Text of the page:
Extended powertrain warranty
An extended powertrain warranty is a protection package that covers the car’s powertrain components. Most manufacturer powertrain warranties are good for 50,000–100,000 miles, but they aren’t as comprehensive as a bumper-to-bumper warranty. Despite its small list of covered components, the powertrain warranty covers some of your car’s most vital systems.
How does an extended powertrain warranty work?
When car owners buy an extended powertrain warranty, they expect their vehicle to be covered in the event of a malfunction or mechanical failure, just like with a factory warranty. However, look through all of the coverage contained in your plan, as most coverage plans only cover certain things. You must understand what is and is not covered to avoid any complications or hassles when it comes to repairs. The auto repair facility will call the third-party providers before beginning the repairs to inform them that a claim must be lodged first.
They pay the repair facility immediately for covered repairs after verifying that your car service contract is up to date. You would be responsible for paying your plan’s deductible if one is required. The normal deductible for most policies is $100; however other plans give $50 or even $0. Imagine having thousands of dollars worth of maintenance done on your car for only $100!
What does an extended powertrain warranty covers?
A powertrain warranty covers the following things:
- Engine: The beating heart of your vehicle propels it forward through combustion.
- Transmission: manually or automatically shifts your vehicle’s gears.
- A transfer case is responsible for transmitting power from the transmission to the drive shafts at the rear axles.
- The drive box consists of two sections that transmit rotation and momentum.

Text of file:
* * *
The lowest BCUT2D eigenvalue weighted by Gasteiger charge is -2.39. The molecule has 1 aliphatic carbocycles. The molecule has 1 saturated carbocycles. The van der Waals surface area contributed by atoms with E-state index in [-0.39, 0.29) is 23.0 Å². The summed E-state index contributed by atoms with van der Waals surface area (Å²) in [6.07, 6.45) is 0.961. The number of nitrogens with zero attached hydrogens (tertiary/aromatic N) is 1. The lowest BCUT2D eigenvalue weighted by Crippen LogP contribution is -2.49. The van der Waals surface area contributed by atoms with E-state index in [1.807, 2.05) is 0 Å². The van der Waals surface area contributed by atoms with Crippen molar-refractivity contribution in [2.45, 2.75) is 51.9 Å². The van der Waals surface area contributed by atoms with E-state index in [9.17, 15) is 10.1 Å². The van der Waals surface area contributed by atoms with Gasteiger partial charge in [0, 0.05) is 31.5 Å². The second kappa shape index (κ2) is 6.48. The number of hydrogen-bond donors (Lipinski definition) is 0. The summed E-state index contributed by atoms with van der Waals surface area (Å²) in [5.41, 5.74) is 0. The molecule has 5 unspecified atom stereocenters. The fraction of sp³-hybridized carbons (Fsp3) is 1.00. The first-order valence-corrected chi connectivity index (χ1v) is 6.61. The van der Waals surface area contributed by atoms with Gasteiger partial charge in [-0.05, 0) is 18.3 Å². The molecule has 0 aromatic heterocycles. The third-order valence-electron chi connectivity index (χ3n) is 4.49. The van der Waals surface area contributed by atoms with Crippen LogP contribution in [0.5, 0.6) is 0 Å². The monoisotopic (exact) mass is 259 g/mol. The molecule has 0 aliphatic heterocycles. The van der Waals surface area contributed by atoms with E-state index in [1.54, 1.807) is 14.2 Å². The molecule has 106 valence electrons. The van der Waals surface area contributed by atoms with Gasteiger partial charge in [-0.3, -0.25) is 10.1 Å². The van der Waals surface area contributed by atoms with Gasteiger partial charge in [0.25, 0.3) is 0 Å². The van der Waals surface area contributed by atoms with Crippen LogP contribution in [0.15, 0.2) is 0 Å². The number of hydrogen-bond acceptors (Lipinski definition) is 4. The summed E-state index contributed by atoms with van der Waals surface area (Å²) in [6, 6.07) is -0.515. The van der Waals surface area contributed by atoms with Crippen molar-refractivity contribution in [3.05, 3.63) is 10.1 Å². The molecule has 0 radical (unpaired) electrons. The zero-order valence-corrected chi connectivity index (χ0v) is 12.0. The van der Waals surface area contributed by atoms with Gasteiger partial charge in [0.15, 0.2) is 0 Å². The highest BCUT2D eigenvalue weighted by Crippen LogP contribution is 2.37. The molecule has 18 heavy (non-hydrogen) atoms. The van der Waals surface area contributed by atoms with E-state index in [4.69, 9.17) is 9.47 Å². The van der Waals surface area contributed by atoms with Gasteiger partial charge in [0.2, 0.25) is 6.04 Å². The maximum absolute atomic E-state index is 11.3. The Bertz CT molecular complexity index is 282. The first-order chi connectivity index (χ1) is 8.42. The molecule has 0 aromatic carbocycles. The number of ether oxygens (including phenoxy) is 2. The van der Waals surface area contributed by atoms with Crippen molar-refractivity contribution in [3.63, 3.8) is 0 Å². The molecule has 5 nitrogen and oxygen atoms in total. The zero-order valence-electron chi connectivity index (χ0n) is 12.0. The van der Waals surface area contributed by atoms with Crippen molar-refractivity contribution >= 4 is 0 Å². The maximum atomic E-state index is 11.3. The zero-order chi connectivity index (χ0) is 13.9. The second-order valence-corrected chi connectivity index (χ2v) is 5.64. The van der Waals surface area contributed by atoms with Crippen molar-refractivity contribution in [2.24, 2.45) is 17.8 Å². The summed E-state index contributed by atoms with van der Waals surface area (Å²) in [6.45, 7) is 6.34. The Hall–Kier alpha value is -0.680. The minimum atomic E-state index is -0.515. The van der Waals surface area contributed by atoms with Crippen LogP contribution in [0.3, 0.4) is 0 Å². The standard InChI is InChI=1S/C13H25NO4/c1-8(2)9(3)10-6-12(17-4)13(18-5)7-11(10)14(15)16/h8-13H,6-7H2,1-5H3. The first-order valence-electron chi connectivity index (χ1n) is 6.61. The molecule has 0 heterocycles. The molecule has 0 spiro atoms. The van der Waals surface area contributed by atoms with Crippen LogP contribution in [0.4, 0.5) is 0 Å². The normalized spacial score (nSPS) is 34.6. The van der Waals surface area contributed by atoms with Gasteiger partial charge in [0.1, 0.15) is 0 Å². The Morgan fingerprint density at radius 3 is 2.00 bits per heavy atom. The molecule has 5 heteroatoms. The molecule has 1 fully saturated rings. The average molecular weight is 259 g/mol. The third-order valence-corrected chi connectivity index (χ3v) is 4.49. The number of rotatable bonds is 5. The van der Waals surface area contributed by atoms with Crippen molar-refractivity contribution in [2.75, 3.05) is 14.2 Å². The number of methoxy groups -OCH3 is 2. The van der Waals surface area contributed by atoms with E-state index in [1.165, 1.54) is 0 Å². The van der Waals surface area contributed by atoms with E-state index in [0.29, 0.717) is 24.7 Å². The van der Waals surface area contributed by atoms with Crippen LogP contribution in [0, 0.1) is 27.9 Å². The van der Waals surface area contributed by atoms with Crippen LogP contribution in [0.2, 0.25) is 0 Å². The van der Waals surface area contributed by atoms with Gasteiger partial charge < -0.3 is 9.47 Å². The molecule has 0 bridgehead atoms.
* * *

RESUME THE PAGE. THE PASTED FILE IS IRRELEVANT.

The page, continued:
- One is located behind the transmission, and the other connects a front axle differential to the transfer case
- Driveshafts: rotating shafts in an engine that convey torque
- Axles rods run through the center of a vehicle’s wheel or group of wheels. The majority of automobiles have two axles.
- Differentials aid with easy turning.
Components of an automobile’s powertrain
While the engine is an important component of a car’s powertrain, it is not the only one. Components of an automobile’s powertrain, for example, include:
- Case of Transfer (for four-wheel and all-wheel drive vehicles)
- Engine Internal Working Components
Powertrain warranty vs. Drivetrain warranty
A powertrain warranty covers the entire powertrain of the vehicle, including the engine, drivetrain, and transmission, whereas a drivetrain warranty covers the drivetrain. That is, it solely covers the parts that supply power to the driving wheels, such as the:
- Converter of torque
- The shaft of the propeller
Because the drivetrain is a powertrain component, powertrain and drivetrain warranties are often used interchangeably. Most factory warranties often cover the engine, making them powertrain warranties.
Bumper-to-bumper vs. Powertrain warranty
A powertrain warranty covers the engine, whereas a bumper-to-bumper warranty includes practically all non-engine components from the front to the back. The details of a bumper-to-bumper warranty can vary depending on the supplier, so check the fine print and exclusions carefully.